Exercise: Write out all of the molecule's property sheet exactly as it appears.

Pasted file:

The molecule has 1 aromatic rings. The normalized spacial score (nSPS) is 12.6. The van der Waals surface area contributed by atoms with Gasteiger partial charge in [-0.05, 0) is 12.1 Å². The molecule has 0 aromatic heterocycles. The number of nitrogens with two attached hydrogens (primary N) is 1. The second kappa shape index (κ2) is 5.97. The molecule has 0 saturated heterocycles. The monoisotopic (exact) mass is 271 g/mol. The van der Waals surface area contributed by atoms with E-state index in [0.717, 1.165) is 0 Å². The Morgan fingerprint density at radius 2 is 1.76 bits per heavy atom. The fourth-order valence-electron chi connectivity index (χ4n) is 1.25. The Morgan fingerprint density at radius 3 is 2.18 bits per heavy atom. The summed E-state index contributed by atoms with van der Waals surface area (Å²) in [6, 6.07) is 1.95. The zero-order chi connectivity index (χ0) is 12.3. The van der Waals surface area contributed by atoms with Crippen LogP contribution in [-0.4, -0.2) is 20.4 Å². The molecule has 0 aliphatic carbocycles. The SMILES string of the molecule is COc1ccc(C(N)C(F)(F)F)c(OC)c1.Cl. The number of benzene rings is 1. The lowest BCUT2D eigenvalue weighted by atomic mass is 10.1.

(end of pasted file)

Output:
The molecule has 1 aromatic rings. The normalized spacial score (nSPS) is 12.6. The van der Waals surface area contributed by atoms with Gasteiger partial charge in [-0.05, 0) is 12.1 Å². The molecule has 0 aromatic heterocycles. The number of nitrogens with two attached hydrogens (primary N) is 1. The second kappa shape index (κ2) is 5.97. The molecule has 0 saturated heterocycles. The monoisotopic (exact) mass is 271 g/mol. The van der Waals surface area contributed by atoms with E-state index in [0.717, 1.165) is 0 Å². The Morgan fingerprint density at radius 2 is 1.76 bits per heavy atom. The fourth-order valence-electron chi connectivity index (χ4n) is 1.25. The Morgan fingerprint density at radius 3 is 2.18 bits per heavy atom. The summed E-state index contributed by atoms with van der Waals surface area (Å²) in [6, 6.07) is 1.95. The zero-order chi connectivity index (χ0) is 12.3. The van der Waals surface area contributed by atoms with Crippen LogP contribution in [-0.4, -0.2) is 20.4 Å². The molecule has 0 aliphatic carbocycles. The SMILES string of the molecule is COc1ccc(C(N)C(F)(F)F)c(OC)c1.Cl. The number of benzene rings is 1. The lowest BCUT2D eigenvalue weighted by atomic mass is 10.1.